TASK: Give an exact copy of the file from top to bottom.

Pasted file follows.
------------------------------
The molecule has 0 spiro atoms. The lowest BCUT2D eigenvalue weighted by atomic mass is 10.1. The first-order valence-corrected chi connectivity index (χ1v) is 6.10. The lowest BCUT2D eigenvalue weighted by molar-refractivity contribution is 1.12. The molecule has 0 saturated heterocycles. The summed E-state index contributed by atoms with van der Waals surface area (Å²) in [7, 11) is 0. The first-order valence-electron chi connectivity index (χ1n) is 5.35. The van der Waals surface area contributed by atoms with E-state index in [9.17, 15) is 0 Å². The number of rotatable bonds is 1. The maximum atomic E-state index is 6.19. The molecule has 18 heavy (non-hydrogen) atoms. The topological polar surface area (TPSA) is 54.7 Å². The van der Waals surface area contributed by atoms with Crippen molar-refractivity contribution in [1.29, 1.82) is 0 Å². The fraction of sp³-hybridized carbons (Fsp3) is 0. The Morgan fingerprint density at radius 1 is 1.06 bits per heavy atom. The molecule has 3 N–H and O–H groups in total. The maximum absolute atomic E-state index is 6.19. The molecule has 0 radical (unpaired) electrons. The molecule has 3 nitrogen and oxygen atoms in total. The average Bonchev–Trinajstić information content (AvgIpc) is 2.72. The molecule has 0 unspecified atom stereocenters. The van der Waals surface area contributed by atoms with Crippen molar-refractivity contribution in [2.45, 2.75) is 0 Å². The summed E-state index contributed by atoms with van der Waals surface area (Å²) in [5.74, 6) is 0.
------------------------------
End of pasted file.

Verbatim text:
The molecule has 0 spiro atoms. The lowest BCUT2D eigenvalue weighted by atomic mass is 10.1. The first-order valence-corrected chi connectivity index (χ1v) is 6.10. The lowest BCUT2D eigenvalue weighted by molar-refractivity contribution is 1.12. The molecule has 0 saturated heterocycles. The summed E-state index contributed by atoms with van der Waals surface area (Å²) in [7, 11) is 0. The first-order valence-electron chi connectivity index (χ1n) is 5.35. The van der Waals surface area contributed by atoms with E-state index in [9.17, 15) is 0 Å². The number of rotatable bonds is 1. The maximum atomic E-state index is 6.19. The molecule has 18 heavy (non-hydrogen) atoms. The topological polar surface area (TPSA) is 54.7 Å². The van der Waals surface area contributed by atoms with Crippen molar-refractivity contribution in [1.29, 1.82) is 0 Å². The fraction of sp³-hybridized carbons (Fsp3) is 0. The Morgan fingerprint density at radius 1 is 1.06 bits per heavy atom. The molecule has 3 N–H and O–H groups in total. The maximum absolute atomic E-state index is 6.19. The molecule has 0 radical (unpaired) electrons. The molecule has 3 nitrogen and oxygen atoms in total. The average Bonchev–Trinajstić information content (AvgIpc) is 2.72. The molecule has 0 unspecified atom stereocenters. The van der Waals surface area contributed by atoms with Crippen molar-refractivity contribution in [2.45, 2.75) is 0 Å². The summed E-state index contributed by atoms with van der Waals surface area (Å²) in [5.74, 6) is 0.